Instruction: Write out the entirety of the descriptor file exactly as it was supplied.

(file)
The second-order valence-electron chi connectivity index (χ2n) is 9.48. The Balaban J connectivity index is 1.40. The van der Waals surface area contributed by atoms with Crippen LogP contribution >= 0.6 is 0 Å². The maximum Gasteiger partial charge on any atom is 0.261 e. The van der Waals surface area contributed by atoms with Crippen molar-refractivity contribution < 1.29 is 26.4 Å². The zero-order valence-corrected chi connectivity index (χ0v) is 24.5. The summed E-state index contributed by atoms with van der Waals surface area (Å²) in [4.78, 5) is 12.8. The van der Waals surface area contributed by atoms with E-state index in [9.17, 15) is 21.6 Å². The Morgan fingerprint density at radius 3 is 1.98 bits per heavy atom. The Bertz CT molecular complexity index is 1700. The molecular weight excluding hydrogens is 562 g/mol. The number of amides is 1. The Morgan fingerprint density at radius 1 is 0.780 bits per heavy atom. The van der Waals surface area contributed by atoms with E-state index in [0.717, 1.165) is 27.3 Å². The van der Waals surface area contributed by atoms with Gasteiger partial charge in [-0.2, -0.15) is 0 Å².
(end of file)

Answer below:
The second-order valence-electron chi connectivity index (χ2n) is 9.48. The Balaban J connectivity index is 1.40. The van der Waals surface area contributed by atoms with Crippen LogP contribution >= 0.6 is 0 Å². The maximum Gasteiger partial charge on any atom is 0.261 e. The van der Waals surface area contributed by atoms with Crippen molar-refractivity contribution < 1.29 is 26.4 Å². The zero-order valence-corrected chi connectivity index (χ0v) is 24.5. The summed E-state index contributed by atoms with van der Waals surface area (Å²) in [4.78, 5) is 12.8. The van der Waals surface area contributed by atoms with E-state index in [9.17, 15) is 21.6 Å². The Morgan fingerprint density at radius 3 is 1.98 bits per heavy atom. The Bertz CT molecular complexity index is 1700. The molecular weight excluding hydrogens is 562 g/mol. The number of amides is 1. The Morgan fingerprint density at radius 1 is 0.780 bits per heavy atom. The van der Waals surface area contributed by atoms with E-state index in [0.717, 1.165) is 27.3 Å². The van der Waals surface area contributed by atoms with Gasteiger partial charge in [-0.2, -0.15) is 0 Å².